The main goal of any marketing or statistical research is to provide high-quality results that provide a reliable basis for decision-making. Hence the different ones**Types of Sampling Procedures**and techniques play a crucial role in research methodology and statistics.

Your sample is one of the main factors that will determine if your results are accurate. If you conduct your research with the wrong sample designs, you will almost certainly get many misleading results.

On this page you will learn:

- What is sampling?
- The different types of sampling procedures: briefly explained.

Probabilistic and non-probabilistic sampling.

- Infographic as PDF.

**What is sampling?**

By definition, sampling is a statistical process in which researchers choose the type of sample to be sampled. The key here is to choose a good sample.

**What is a population?**

In terms of sampling, a population is a set of units that we are interested in studying. These units must have at least one characteristic in common. Entities can be persons, cases (organizations, institutions) and data (e.g. customer transactions).

**What is a sample?**

A sample is a portion of the population that is the subject of study and is used to represent the entire population. The key here is to examine a sample that provides a true picture of the entire group. It is often not possible to reach all population groups. Therefore, a sample is only examined when conducting statistical or market research.

Full**two basic types of sampling**:

- probability sample
- Non-probabilistic sampling

**probability sample**

What is probability sampling?

In simple terms, probability sampling (aka random sampling or random sampling) uses random sampling techniques and principles to create a sample. This type of sampling gives all members of a population an equal chance of being selected.

For example, if we have a population of 100 people, each person has a 1 in 100 chance of being selected for the sample.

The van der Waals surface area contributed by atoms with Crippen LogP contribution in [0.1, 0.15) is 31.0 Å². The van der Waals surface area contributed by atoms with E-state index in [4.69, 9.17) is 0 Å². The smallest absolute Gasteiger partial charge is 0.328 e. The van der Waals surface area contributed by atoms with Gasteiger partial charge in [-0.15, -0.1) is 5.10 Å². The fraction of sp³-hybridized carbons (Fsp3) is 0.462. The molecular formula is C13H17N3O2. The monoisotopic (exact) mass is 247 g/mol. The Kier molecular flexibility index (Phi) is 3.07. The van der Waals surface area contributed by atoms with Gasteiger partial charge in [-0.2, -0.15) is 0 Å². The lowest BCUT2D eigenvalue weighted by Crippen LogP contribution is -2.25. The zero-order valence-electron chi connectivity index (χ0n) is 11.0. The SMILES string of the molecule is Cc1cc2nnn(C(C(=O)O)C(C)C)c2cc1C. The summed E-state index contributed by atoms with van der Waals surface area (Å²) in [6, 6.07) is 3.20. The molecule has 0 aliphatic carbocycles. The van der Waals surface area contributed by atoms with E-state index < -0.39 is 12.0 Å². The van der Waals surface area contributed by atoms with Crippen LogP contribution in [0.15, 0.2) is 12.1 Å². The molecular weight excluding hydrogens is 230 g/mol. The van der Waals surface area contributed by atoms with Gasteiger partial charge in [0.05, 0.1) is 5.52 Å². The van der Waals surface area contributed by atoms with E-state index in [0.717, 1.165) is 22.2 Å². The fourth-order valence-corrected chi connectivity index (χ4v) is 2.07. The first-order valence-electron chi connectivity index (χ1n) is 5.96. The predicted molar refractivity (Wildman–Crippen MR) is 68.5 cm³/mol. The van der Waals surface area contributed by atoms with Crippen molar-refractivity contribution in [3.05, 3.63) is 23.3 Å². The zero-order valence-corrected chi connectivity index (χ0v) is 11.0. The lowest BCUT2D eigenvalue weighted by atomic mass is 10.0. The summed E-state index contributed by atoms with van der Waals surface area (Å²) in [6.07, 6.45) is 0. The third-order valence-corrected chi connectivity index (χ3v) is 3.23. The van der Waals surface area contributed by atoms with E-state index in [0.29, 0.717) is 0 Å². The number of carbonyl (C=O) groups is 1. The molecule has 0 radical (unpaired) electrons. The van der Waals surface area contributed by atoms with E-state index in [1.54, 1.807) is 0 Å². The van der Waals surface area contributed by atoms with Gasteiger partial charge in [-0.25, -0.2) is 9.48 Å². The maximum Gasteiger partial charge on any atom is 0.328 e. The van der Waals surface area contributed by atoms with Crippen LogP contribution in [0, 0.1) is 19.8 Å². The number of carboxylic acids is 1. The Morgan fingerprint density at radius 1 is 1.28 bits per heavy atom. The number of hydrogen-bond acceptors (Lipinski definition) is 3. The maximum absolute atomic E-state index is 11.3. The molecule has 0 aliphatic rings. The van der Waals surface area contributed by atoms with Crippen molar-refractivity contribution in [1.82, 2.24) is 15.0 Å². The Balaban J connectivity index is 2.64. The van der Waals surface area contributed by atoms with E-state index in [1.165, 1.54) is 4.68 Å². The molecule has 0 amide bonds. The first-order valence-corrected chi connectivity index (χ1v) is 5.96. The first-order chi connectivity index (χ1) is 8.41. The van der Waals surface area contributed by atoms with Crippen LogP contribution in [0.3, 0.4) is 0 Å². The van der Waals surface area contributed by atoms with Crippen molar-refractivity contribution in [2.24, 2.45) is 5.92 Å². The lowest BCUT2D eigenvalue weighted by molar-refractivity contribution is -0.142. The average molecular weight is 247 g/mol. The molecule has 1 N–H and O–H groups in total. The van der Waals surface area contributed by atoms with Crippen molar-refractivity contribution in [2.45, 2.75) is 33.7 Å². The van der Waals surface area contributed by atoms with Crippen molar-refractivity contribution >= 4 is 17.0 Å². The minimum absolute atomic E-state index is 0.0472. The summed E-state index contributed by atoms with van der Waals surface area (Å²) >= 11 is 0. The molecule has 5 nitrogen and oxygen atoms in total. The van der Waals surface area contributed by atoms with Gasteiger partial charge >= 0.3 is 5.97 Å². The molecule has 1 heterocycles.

**Advantages of Probability Sampling**:

- A comparatively simpler sampling method
- lower judgment
- High reliability of survey results.
- High accuracy in estimating sampling error
- This can be done even by non-technical people.
- The lack of systematic and sampling bias.

**Disadvantages:**

- monotone work
- Opportunities to select only a specific sample class
- greater complexity
- It can get more expensive and time consuming.

**Types of Probability Sampling**

**simple random sample**

This is the purest and clearest probabilistic sampling design and strategy. It's also the most popular way to select a swatch because it creates swatches that are very appealing**very representative of the population**.

Simple randomness is a completely random subject selection technique. All you, as a researcher, have to do is ensure that all individuals in the population are included in the list, and then randomly select the required number of individuals.

This method gives a very reasonable judgment as it excludes units that come one after the other. Simple random sampling prevents consecutive dates from occurring at the same time.

**Stratified random selection**

A stratified random sample is a population sample that includes the**Division of a population into smaller groups**, called "layers". Then the researcher randomly selects the last elements proportionally from the different layers.

This means that the stratified sampling method is very appropriate when the population is heterogeneous. Stratified sampling is a valuable sampling method because it captures key characteristics of the population in the sample.

In addition, the stratified sample design leads to higher statistical efficiency. Each layer (group) is very homogeneous, but all layers are heterogeneous (distinct), reducing internal variability. A higher level of accuracy can thus be achieved with the same sample size.

**systematic sampling**

This method is suitable when we have a complete list of samples**Topics arranged in a systematic order**such as geographic and alphabetical order.

The systematic sample design process usually involves first selecting a starting point in the population and then making subsequent observations using a constant interval between the samples drawn.

This interval, called the sampling interval, is calculated by dividing the total population size by the desired sample size.

For example, if you were a researcher wanting to create a systematic sample of 1,000 workers in a company with a population of 10,000, you would select all 10 people from the list of all workers.

**Cluster Random Sampling**

This is one of the most popular types of sampling, where members are randomly selected from a very large list.

A typical example is when a researcher wants to select 1,000 individuals from the entire population of the United States, since it is impossible to obtain a complete list of all individuals. The researcher then randomly selects areas (e.g. cities) and randomly selects within those boundaries.